You may recall that the legislation required that medical providers who had filed liens prior to January 1, 2013 must pay the activation fee by January 1, 2014 or risk their lien being dismissed. Pursuant to the injunction issued by Judge Wu, activation fees were no longer accepted effective November 19, 2013. Therefore, now that the Ninth Circuit has dismissed the constitutional challenge to SB863 and vacated the injunction the question arises: what will happen to the lien claimants that did not pay the activation fee before the January 1, 2014 deadline? Moreover, should we even be concerned for the lien claimants that didn’t act in an abundance of caution? Arguably, they are the ones that necessitated the need for this legislation anyway.
To understand what is really happening, we need to go back to the legislation itself; back to the intent behind the legislation and the seriousness of the lien problem in the California Workers’ Compensation system. In reviewing the Assembly floor analysis, we can see that the legislature was well aware of the problem: “[t]he current lien system in workers’ compensation is out of control. There is no effective statute of limitations…in addition, the method of resolution requires formal litigation in an already overcrowded workers’ compensation court system. There are presently hundreds of thousands of backlogged liens, possibly in excess of a million, and many of these are related to long-since closed cases.”
To combat the frivolous filing practices, the legislature developed the activation fee to provide disincentive for lien claimants to file meritless liens. This included the practice of filing liens, after an employer has already paid the bill at the fee schedule rate, for the “remaining” bill amount, usually just to receive some nuisance value settlement. This included an activation fee for pending liens, again to provide disincentive to file frivolous liens and to hopefully weed out some of the legacy liens left from workers’ compensation cases decades old and closed.
However, in that the statute was never really enforced by the WCAB because of the injunction, the question of whether these liens should be dismissed by operation of law pursuant to SB863 remained unknown until recently. On November 2, 2015 the parties submitted a Joint Status report before Judge Wu; the parties stipulated, in accordance with the Ninth Circuit’s ruling and pursuant to the mandate rule, that the injunction previously issued by Judge Wu be vacated. The parties also attempted to address the issue of: what happens now?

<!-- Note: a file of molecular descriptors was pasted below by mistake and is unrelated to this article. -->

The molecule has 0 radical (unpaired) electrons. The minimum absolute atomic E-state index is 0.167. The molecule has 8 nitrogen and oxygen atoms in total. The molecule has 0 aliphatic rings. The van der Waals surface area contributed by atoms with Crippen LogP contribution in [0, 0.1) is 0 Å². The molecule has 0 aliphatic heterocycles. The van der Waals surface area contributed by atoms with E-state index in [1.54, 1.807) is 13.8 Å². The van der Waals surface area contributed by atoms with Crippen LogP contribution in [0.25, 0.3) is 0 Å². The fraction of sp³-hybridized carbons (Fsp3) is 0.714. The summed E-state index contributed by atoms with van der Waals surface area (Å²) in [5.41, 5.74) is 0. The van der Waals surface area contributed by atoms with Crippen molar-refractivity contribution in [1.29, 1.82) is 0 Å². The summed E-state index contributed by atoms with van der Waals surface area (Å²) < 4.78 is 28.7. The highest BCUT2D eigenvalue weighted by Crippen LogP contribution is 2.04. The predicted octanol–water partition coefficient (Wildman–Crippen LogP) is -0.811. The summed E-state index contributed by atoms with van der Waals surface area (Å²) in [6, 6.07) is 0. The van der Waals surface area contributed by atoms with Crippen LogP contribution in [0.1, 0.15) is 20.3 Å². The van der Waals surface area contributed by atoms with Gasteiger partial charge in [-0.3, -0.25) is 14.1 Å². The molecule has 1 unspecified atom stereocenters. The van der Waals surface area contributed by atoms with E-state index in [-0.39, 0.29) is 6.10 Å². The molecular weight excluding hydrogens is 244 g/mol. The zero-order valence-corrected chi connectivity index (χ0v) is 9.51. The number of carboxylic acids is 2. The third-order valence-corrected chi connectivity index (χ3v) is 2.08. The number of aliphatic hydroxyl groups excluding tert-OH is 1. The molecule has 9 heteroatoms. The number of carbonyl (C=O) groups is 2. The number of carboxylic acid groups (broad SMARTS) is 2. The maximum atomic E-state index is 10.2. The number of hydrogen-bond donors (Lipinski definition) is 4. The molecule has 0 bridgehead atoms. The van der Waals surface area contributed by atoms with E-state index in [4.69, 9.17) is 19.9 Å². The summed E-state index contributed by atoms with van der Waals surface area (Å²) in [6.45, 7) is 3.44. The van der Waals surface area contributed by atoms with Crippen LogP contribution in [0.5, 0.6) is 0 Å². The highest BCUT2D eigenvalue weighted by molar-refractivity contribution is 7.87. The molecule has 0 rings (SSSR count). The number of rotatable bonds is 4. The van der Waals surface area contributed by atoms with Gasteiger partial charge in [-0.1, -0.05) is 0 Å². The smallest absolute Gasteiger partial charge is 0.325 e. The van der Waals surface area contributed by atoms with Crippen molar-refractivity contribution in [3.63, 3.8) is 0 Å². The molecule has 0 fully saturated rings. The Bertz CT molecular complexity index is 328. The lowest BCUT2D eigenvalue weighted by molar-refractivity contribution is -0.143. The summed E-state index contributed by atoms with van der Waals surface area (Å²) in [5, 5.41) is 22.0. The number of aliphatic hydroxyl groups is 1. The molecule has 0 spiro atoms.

The parties agreed that the Ninth Circuit did not address the issue of what to do since the statutory deadline had passed but argued that in accordance with United States v. Kellington, 217 F.3d 1084, 1092-95 (9th Cir. 2000), allowing some timeframe extension would not be inconsistent with the mandate rule. Under Kellington, the mandate rule does not preclude a district court from considering matters not expressly disposed of by the Court of Appeals’ decision, even if the decision does not state that the action is “remanded” for further proceedings.
The parties proposed an extension until the end of the year “in order to ensure that they have sufficient time to reactivate the payment systems and to address any technical problems that may arise.” Apparently the prior electronic system could not withstand the high volume of activation fee payments, often resulting in a crashing of the system.
The court gave lien claimants until December 31, 2015 at midnight to pay any lingering lien activation fees or the lien is dismissed by operation of law. As far as the payment system glitches—the defendant’s were given until 8am on November 9, 2015 to have re-established the electronic system for payment of fees. In anticipation of glitches, the Judge’s order allows an extension of one calendar day past the December 31, 2015 deadline for each day the re-instated system is “non-operational.” This extension does however require the parties confer and submit a stipulation documenting the extension. Any inactivated liens thereafter will be dismissed by operation of law.
These final actions represent the culmination of nearly two and a half years of litigation. The good news is that, after it all, the legislature’s intention will ultimately be carried out—those liens not activated will be dismissed and the workers’ compensation system will be relieved of many legacy liens which have lurked in the shadows for years.